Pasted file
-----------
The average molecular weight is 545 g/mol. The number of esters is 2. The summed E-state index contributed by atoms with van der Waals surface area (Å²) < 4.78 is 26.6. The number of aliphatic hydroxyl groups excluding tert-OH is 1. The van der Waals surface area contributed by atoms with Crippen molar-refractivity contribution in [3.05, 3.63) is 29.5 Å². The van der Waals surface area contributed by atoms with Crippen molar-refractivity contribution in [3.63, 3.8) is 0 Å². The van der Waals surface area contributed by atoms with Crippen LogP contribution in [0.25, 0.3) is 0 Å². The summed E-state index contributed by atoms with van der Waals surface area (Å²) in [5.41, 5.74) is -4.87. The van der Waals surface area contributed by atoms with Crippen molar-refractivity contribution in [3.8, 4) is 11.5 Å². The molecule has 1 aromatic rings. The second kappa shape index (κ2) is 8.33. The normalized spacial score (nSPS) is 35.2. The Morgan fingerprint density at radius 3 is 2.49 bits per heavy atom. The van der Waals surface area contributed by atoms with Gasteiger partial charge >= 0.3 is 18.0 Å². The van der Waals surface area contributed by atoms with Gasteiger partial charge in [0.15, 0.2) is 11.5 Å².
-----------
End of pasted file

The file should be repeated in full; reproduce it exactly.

The average molecular weight is 545 g/mol. The number of esters is 2. The summed E-state index contributed by atoms with van der Waals surface area (Å²) < 4.78 is 26.6. The number of aliphatic hydroxyl groups excluding tert-OH is 1. The van der Waals surface area contributed by atoms with Crippen molar-refractivity contribution in [3.05, 3.63) is 29.5 Å². The van der Waals surface area contributed by atoms with Crippen molar-refractivity contribution in [3.63, 3.8) is 0 Å². The van der Waals surface area contributed by atoms with Crippen LogP contribution in [0.25, 0.3) is 0 Å². The summed E-state index contributed by atoms with van der Waals surface area (Å²) in [5.41, 5.74) is -4.87. The van der Waals surface area contributed by atoms with Crippen molar-refractivity contribution in [3.8, 4) is 11.5 Å². The molecule has 1 aromatic rings. The second kappa shape index (κ2) is 8.33. The normalized spacial score (nSPS) is 35.2. The Morgan fingerprint density at radius 3 is 2.49 bits per heavy atom. The van der Waals surface area contributed by atoms with Gasteiger partial charge >= 0.3 is 18.0 Å². The van der Waals surface area contributed by atoms with Gasteiger partial charge in [0.15, 0.2) is 11.5 Å².